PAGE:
At the end of March, Lauren and I spent a weekend in Amsterdam. It was a rainy and chilly most of the weekend, but I fell in love anyway. The city is young, vibrant, modern and full of life. It’s full of artsy shops, interesting restaurants and beautiful museums. And I’ve never seen a city that’s so bike-friendly, although joining that biking throng ourselves was a bit nerve-wracking. (Trams + cars + pedestrians + other cyclists = a lot to navigate. I banshee-screamed through intersections more than once.)
In March, I visited Brussels, Bruges and Ghent with my mom, step-dad and sister. The beer was amazing, the food was delicious, and the architecture was beautiful. We ate Belgian waffles, toted around cones of frites, and enjoyed practicing both our French and Dutch. We learned Belgium is split into Dutch-speaking and French-speaking areas. Brussels, as the capital, is considered a “neutral” zone, where both languages are spoken. (For example, police officers in Brussels always work in pairs: One must be a French-speaker and the other must be a Dutch-speaker.)
While the weather was chilly and rainy, we loved our visit — Bruges especially. Here are some of my favorite photos from our trip.
When I planned my trip to Cinque Terre, I had a surprisingly difficult time finding information on where to stay, what to do, and how to get there. This might have to do with the fact that Cinque Terre is still a relatively up-and-coming destination, and there aren’t that many places to stay since the villages are so small. So, I wanted to use my experiences to create a cohesive guide to visiting Cinque Terre.
What is Cinque Terre?
The phrase Cinque Terre, or “Five Lands” in English, refers to the five villages that form part of the Parco Nazionale delle Cinque Terre. The national park encompasses both the land surrounding the villages and a protected marine area. It’s also dotted with miles of hiking trails of varying difficulty. The villages — Monterosso al Mare, Vernazza, Corniglia, Manarola and Riomaggiore — are relatively close together and connected by ferry, train, and trails, so you can easily customize your visit to your own travel preferences.
We stayed in Riomaggiore, one of the larger villages. We chose to stay there we’d read it has plenty to do and places to eat (ahem, gelato), but it’s also less touristy than the better-known villages of Monterosso al Mare and Vernazza.
We spent four days and three nights total in Riomaggiore, which I’d say is the minimum amount of time needed to really experience the Cinque Terre. I’d recommend five days and four nights to really enjoy everything the villages have to offer. We didn’t want to leave!
March and April have both been a whirlwind. Between three separate family visits and two other trips with friends, I have a lot of catching up to do! (I keep saying I won’t do this to myself. I’m a masochistic blogger, apparently.)
In the middle of March, I realized I had a free weekend between the last day of school and the day my family arrived. My destination? The five quaint and colorful villages on the northwestern coast of Italy, known collectively as Cinque Terre. I’ve wanted to go ever since two of my friends made the trip during our semester abroad in Alicante. I asked Jo to come along, and, after a little research, we booked tickets to Milan on everyone’s favorite low-cost airline. I couldn’t wait to see the beautiful place I’d heard so much about.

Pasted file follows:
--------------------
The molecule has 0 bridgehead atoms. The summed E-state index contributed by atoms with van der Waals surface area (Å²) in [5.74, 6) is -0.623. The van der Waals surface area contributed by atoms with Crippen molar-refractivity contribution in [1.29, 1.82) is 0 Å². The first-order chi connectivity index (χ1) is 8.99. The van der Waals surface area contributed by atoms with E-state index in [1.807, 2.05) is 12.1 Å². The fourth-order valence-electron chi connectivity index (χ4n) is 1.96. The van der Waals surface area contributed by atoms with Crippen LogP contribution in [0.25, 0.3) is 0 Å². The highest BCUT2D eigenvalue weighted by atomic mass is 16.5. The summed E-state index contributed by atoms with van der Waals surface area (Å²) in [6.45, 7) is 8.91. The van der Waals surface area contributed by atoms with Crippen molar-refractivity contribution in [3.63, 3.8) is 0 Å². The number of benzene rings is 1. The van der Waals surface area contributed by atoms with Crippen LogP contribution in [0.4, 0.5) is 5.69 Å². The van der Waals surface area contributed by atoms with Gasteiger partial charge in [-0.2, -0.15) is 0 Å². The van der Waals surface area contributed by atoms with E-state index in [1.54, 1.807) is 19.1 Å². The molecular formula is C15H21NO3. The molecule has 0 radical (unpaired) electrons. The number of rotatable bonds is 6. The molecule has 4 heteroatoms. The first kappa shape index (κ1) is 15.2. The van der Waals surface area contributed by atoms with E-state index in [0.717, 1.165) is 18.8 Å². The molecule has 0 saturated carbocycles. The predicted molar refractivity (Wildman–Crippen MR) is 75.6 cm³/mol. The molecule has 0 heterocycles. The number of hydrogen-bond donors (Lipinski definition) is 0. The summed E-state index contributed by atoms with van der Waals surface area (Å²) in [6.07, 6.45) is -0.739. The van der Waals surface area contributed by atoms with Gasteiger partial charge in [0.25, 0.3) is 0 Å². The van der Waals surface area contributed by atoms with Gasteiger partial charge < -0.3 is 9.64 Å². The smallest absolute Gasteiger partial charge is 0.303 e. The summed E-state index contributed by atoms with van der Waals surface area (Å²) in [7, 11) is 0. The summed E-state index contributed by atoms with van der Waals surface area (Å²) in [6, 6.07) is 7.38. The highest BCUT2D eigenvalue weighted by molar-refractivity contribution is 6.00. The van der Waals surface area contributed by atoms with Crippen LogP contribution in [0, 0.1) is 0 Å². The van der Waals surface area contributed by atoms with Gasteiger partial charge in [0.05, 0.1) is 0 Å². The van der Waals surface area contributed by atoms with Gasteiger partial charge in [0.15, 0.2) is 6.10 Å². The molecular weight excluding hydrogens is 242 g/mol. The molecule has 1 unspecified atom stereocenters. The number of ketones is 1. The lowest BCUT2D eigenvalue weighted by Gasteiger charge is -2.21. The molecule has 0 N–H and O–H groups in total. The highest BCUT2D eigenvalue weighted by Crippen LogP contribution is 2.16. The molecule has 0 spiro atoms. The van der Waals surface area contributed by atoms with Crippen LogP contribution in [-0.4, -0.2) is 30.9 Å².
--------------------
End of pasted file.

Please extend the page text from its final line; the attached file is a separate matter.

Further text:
Big Ben, Trafalgar Square, and Parliament
After the Apple Store, we visited the Apple Market and had a coffee break in Covent Garden. We walked to Trafalgar Square, where Lauren bought two disposable cameras to compensate for her broken iPhone. (We have yet to see those photos, but I have high hopes for them.) We enjoyed the blue skies while we strolled past Big Ben and Parliament, then we caught a bus to Picadilly Circus. We sat on the top deck, of course. It was kind of thrilling.
Two weekends ago, Lauren and I jetted off to London. And we absolutely loved it. We ate (a lot), we drank (a responsible amount, of course), we saw the sights, and we visited museums.
Since we flew Ryanair, “jetted off” makes our flight sound a lot more glamorous than it really was. Unless you enjoy listening to your Spanish co-passengers block the aisles while negotiating with each other because they all must sit together at the expense of an on-time departure. But hey, Ryanair got us to London, and they got us there for 80 euros round-trip.
We caught the Express Airport Bus to Barajas because our flight left at 6:10, and neither the Metro nor the Cercanías could get us there on time. After having our passports stamped by Ryanair’s minions, we headed to the gate where we sat on the floor, vigilantly guarding our places in the boarding line.
“You have to go to the north. You have to go to Bilbao.”
These are one of the phrases I heard most from Iván, a native vasco and my speaking partner at college. As part of the Spanish program at Drake, each student was put into a small group with 2-4 other students and assigned three hours a week of conversation practice. These sessions with Iván did wonders for my spoken Spanish — he was a dedicated and friendly teacher who always had plenty to say. And, as a typical vasco, much of that had to do with selling us on the merits of northern Spain, including the food, the sights, and the landscape. (Also, every abuelito in Bilbao wears a beret, as I was soon to discover. I loved this.)
For some reason, though, I never made it to northern Spain while I was studying abroad. When I moved to Madrid in September, I promised myself I’d finally visit Bilbao. We had a long weekend in early December, so Jo, Kaitlin, Lauren and I hopped the high-speed train and headed north.